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Nils_Pipenbrinck 101 Jun 11, 2007 at 22:36

hi rarefluid,

You would be surprised how much good looking 3d graphics you’ll get with just painters algorithm. That was the only way to get things on the screen on the ps-one, and it did worked quite good.

Your hardware seems to be really low level. I would suggest that you try c-buffer and rely on c-buffer friendly geometry. The Z and S-buffer overhead is significant if you only run on 16mhz.

btw - if you have no clz but fast memory accesses (likely on a 16mhz machine) you can do a bit of table work. Take a look at this method: http://graphics.stanford.edu/\~seander/bithacks.html#ZerosOnRightMultLookup

Nils

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Nick 102 Jun 11, 2007 at 22:43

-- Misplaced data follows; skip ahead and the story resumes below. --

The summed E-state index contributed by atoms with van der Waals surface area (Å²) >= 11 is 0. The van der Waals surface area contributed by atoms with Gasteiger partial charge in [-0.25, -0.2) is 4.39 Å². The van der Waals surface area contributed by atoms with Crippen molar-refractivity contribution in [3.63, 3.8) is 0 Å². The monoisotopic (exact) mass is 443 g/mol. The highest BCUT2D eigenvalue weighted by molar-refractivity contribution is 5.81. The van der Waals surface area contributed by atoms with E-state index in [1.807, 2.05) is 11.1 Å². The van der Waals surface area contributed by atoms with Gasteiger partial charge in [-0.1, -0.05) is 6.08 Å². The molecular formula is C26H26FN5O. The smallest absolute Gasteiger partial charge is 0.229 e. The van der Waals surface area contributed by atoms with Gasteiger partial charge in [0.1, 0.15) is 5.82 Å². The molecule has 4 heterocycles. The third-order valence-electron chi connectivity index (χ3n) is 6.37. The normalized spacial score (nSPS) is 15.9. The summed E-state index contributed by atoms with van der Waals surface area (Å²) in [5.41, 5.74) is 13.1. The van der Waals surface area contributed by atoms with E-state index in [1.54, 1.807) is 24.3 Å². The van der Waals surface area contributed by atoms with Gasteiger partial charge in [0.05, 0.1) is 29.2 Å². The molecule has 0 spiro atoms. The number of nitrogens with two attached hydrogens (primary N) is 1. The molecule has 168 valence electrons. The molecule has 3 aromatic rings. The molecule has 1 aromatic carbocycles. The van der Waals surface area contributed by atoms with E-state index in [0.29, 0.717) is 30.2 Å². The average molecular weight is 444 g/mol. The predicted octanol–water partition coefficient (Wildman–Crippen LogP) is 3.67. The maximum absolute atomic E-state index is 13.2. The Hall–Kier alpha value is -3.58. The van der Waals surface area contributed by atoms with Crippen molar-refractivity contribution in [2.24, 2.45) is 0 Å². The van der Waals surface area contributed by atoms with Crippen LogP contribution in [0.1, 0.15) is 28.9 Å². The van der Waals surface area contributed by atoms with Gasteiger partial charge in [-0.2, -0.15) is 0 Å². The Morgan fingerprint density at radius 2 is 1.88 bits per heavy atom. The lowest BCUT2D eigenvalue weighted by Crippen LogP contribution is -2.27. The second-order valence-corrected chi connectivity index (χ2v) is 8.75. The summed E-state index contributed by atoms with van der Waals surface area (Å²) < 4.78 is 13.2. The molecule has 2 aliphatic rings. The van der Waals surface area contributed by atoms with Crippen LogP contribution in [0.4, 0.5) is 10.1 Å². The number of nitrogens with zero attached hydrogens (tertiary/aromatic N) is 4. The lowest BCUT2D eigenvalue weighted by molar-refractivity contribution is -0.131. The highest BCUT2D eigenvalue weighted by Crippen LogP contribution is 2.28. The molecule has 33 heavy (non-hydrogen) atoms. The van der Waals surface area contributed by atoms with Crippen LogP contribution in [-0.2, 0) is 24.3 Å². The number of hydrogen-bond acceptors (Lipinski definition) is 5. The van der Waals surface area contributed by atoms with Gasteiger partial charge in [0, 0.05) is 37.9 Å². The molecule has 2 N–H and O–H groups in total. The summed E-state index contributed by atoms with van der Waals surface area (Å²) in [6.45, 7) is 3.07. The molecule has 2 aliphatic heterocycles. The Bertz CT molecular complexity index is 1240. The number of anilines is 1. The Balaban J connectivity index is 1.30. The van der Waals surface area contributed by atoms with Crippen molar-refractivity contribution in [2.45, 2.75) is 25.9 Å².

It’s hard to avoid all artifacts. However, given the platform, I think it’s going to be acceptable. Remember that the original Unreal game used polygon sorting… :yes:

Does the processor have a way to shift a register and take a conditional jump depening on the bit shifted out? Or maybe a ‘test’ instruction which can single out a bit?

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_oisyn 101 Jun 11, 2007 at 23:26

@Nick

Does the processor have a way to shift a register and take a conditional jump depening on the bit shifted out? Or maybe a ‘test’ instruction which can single out a bit?

The ARM7TDMI in the GBA is very cool. *Every* instruction can be conditional. Also, the so called barrelshifter lets you apply a shift or rotate to one of the source operands of most of the instructions.